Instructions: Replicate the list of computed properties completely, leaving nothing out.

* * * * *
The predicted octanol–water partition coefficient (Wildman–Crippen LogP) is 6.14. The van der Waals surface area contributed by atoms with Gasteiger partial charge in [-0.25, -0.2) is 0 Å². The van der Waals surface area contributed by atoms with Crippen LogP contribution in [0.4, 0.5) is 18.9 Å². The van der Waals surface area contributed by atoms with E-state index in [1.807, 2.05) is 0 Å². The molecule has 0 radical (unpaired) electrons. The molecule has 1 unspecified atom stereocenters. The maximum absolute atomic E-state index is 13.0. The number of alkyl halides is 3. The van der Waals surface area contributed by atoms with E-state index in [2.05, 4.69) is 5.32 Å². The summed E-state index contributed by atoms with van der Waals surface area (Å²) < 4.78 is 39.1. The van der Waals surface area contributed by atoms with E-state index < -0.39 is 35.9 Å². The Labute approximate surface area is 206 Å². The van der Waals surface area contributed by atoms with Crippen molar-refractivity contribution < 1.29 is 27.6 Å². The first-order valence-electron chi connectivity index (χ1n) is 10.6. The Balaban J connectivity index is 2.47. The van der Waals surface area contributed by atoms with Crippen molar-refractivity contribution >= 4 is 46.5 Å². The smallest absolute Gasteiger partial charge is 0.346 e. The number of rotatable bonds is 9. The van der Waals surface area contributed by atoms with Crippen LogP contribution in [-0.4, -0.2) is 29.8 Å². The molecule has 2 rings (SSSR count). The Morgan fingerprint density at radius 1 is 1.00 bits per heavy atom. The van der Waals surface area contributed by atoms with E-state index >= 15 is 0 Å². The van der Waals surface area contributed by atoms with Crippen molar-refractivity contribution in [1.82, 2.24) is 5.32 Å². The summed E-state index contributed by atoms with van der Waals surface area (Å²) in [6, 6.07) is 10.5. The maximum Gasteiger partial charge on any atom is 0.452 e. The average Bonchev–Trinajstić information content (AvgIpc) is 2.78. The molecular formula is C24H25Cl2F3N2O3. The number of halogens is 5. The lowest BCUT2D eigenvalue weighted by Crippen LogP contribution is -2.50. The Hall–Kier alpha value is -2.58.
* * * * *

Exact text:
The predicted octanol–water partition coefficient (Wildman–Crippen LogP) is 6.14. The van der Waals surface area contributed by atoms with Gasteiger partial charge in [-0.25, -0.2) is 0 Å². The van der Waals surface area contributed by atoms with Crippen LogP contribution in [0.4, 0.5) is 18.9 Å². The van der Waals surface area contributed by atoms with E-state index in [1.807, 2.05) is 0 Å². The molecule has 0 radical (unpaired) electrons. The molecule has 1 unspecified atom stereocenters. The maximum absolute atomic E-state index is 13.0. The number of alkyl halides is 3. The van der Waals surface area contributed by atoms with E-state index in [2.05, 4.69) is 5.32 Å². The summed E-state index contributed by atoms with van der Waals surface area (Å²) < 4.78 is 39.1. The van der Waals surface area contributed by atoms with E-state index < -0.39 is 35.9 Å². The Labute approximate surface area is 206 Å². The van der Waals surface area contributed by atoms with Crippen molar-refractivity contribution < 1.29 is 27.6 Å². The first-order valence-electron chi connectivity index (χ1n) is 10.6. The Balaban J connectivity index is 2.47. The van der Waals surface area contributed by atoms with Crippen molar-refractivity contribution >= 4 is 46.5 Å². The smallest absolute Gasteiger partial charge is 0.346 e. The number of rotatable bonds is 9. The van der Waals surface area contributed by atoms with Crippen LogP contribution in [-0.4, -0.2) is 29.8 Å². The molecule has 2 rings (SSSR count). The Morgan fingerprint density at radius 1 is 1.00 bits per heavy atom. The van der Waals surface area contributed by atoms with E-state index >= 15 is 0 Å². The van der Waals surface area contributed by atoms with Crippen molar-refractivity contribution in [1.82, 2.24) is 5.32 Å². The summed E-state index contributed by atoms with van der Waals surface area (Å²) in [6, 6.07) is 10.5. The maximum Gasteiger partial charge on any atom is 0.452 e. The average Bonchev–Trinajstić information content (AvgIpc) is 2.78. The molecular formula is C24H25Cl2F3N2O3. The number of halogens is 5. The lowest BCUT2D eigenvalue weighted by Crippen LogP contribution is -2.50. The Hall–Kier alpha value is -2.58.